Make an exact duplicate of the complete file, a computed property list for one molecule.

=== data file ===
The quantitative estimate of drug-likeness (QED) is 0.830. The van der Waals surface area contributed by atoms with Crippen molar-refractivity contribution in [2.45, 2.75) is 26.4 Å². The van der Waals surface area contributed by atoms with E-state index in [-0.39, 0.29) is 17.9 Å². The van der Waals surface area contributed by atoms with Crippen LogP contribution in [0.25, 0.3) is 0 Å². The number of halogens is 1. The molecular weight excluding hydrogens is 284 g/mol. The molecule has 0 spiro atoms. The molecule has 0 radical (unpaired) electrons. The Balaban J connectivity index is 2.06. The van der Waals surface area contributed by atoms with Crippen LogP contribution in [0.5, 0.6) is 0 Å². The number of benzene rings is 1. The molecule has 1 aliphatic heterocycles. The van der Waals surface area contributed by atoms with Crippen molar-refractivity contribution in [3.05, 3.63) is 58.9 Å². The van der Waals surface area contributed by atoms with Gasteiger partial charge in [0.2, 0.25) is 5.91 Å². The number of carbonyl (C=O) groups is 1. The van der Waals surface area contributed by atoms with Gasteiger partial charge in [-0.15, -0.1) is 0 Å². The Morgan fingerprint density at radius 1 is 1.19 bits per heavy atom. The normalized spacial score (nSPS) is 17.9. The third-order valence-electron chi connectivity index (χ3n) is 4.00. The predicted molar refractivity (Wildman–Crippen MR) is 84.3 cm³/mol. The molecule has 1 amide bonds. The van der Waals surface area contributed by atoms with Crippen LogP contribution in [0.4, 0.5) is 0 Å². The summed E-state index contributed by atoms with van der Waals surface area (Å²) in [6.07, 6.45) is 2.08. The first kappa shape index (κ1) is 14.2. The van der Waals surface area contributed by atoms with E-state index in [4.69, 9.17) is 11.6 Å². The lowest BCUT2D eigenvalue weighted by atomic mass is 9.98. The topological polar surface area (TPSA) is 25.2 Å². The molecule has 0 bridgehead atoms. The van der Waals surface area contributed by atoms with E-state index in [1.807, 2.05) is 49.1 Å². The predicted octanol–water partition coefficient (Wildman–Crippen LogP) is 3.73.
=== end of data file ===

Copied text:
The quantitative estimate of drug-likeness (QED) is 0.830. The van der Waals surface area contributed by atoms with Crippen molar-refractivity contribution in [2.45, 2.75) is 26.4 Å². The van der Waals surface area contributed by atoms with E-state index in [-0.39, 0.29) is 17.9 Å². The van der Waals surface area contributed by atoms with Crippen LogP contribution in [0.25, 0.3) is 0 Å². The number of halogens is 1. The molecular weight excluding hydrogens is 284 g/mol. The molecule has 0 spiro atoms. The molecule has 0 radical (unpaired) electrons. The Balaban J connectivity index is 2.06. The van der Waals surface area contributed by atoms with Crippen LogP contribution in [0.5, 0.6) is 0 Å². The number of benzene rings is 1. The molecule has 1 aliphatic heterocycles. The van der Waals surface area contributed by atoms with Crippen molar-refractivity contribution in [3.05, 3.63) is 58.9 Å². The van der Waals surface area contributed by atoms with Gasteiger partial charge in [0.2, 0.25) is 5.91 Å². The number of carbonyl (C=O) groups is 1. The van der Waals surface area contributed by atoms with Gasteiger partial charge in [-0.15, -0.1) is 0 Å². The Morgan fingerprint density at radius 1 is 1.19 bits per heavy atom. The normalized spacial score (nSPS) is 17.9. The third-order valence-electron chi connectivity index (χ3n) is 4.00. The predicted molar refractivity (Wildman–Crippen MR) is 84.3 cm³/mol. The molecule has 1 amide bonds. The van der Waals surface area contributed by atoms with Crippen LogP contribution in [0.4, 0.5) is 0 Å². The summed E-state index contributed by atoms with van der Waals surface area (Å²) in [6.07, 6.45) is 2.08. The first kappa shape index (κ1) is 14.2. The van der Waals surface area contributed by atoms with E-state index in [4.69, 9.17) is 11.6 Å². The lowest BCUT2D eigenvalue weighted by atomic mass is 9.98. The topological polar surface area (TPSA) is 25.2 Å². The molecule has 0 bridgehead atoms. The van der Waals surface area contributed by atoms with E-state index in [1.807, 2.05) is 49.1 Å². The predicted octanol–water partition coefficient (Wildman–Crippen LogP) is 3.73.